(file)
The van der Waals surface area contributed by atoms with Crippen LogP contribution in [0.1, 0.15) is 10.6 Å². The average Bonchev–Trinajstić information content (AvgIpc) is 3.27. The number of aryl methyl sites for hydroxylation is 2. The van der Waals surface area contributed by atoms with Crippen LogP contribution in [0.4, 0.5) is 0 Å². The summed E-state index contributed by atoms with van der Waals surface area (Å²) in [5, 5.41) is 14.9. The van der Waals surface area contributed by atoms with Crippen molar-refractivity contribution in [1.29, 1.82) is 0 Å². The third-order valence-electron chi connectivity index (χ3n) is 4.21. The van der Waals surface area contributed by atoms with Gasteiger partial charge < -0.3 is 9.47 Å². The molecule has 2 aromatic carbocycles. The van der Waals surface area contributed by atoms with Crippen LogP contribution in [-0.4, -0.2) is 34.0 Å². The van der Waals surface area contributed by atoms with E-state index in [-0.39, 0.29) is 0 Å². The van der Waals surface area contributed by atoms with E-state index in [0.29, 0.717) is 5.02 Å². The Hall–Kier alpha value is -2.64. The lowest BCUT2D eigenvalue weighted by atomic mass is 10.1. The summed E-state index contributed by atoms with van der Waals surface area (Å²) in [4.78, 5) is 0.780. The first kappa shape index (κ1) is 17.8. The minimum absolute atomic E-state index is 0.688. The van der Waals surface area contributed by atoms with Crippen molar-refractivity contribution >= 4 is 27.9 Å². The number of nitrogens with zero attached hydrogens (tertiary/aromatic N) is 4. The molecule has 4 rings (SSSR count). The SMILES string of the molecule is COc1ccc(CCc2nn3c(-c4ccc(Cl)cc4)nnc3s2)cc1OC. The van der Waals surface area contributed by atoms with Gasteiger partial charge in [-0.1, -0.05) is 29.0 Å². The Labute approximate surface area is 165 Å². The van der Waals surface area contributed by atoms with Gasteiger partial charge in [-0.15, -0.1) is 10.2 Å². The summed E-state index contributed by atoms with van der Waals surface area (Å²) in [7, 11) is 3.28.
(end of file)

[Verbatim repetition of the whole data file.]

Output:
The van der Waals surface area contributed by atoms with Crippen LogP contribution in [0.1, 0.15) is 10.6 Å². The average Bonchev–Trinajstić information content (AvgIpc) is 3.27. The number of aryl methyl sites for hydroxylation is 2. The van der Waals surface area contributed by atoms with Crippen LogP contribution in [0.4, 0.5) is 0 Å². The summed E-state index contributed by atoms with van der Waals surface area (Å²) in [5, 5.41) is 14.9. The van der Waals surface area contributed by atoms with Crippen molar-refractivity contribution in [1.29, 1.82) is 0 Å². The third-order valence-electron chi connectivity index (χ3n) is 4.21. The van der Waals surface area contributed by atoms with Gasteiger partial charge < -0.3 is 9.47 Å². The molecule has 2 aromatic carbocycles. The van der Waals surface area contributed by atoms with Crippen LogP contribution in [-0.4, -0.2) is 34.0 Å². The van der Waals surface area contributed by atoms with E-state index in [-0.39, 0.29) is 0 Å². The van der Waals surface area contributed by atoms with E-state index in [0.29, 0.717) is 5.02 Å². The Hall–Kier alpha value is -2.64. The lowest BCUT2D eigenvalue weighted by atomic mass is 10.1. The summed E-state index contributed by atoms with van der Waals surface area (Å²) in [4.78, 5) is 0.780. The first kappa shape index (κ1) is 17.8. The minimum absolute atomic E-state index is 0.688. The van der Waals surface area contributed by atoms with Crippen molar-refractivity contribution >= 4 is 27.9 Å². The number of nitrogens with zero attached hydrogens (tertiary/aromatic N) is 4. The molecule has 4 rings (SSSR count). The SMILES string of the molecule is COc1ccc(CCc2nn3c(-c4ccc(Cl)cc4)nnc3s2)cc1OC. The van der Waals surface area contributed by atoms with Gasteiger partial charge in [-0.1, -0.05) is 29.0 Å². The Labute approximate surface area is 165 Å². The van der Waals surface area contributed by atoms with Gasteiger partial charge in [-0.15, -0.1) is 10.2 Å². The summed E-state index contributed by atoms with van der Waals surface area (Å²) in [7, 11) is 3.28.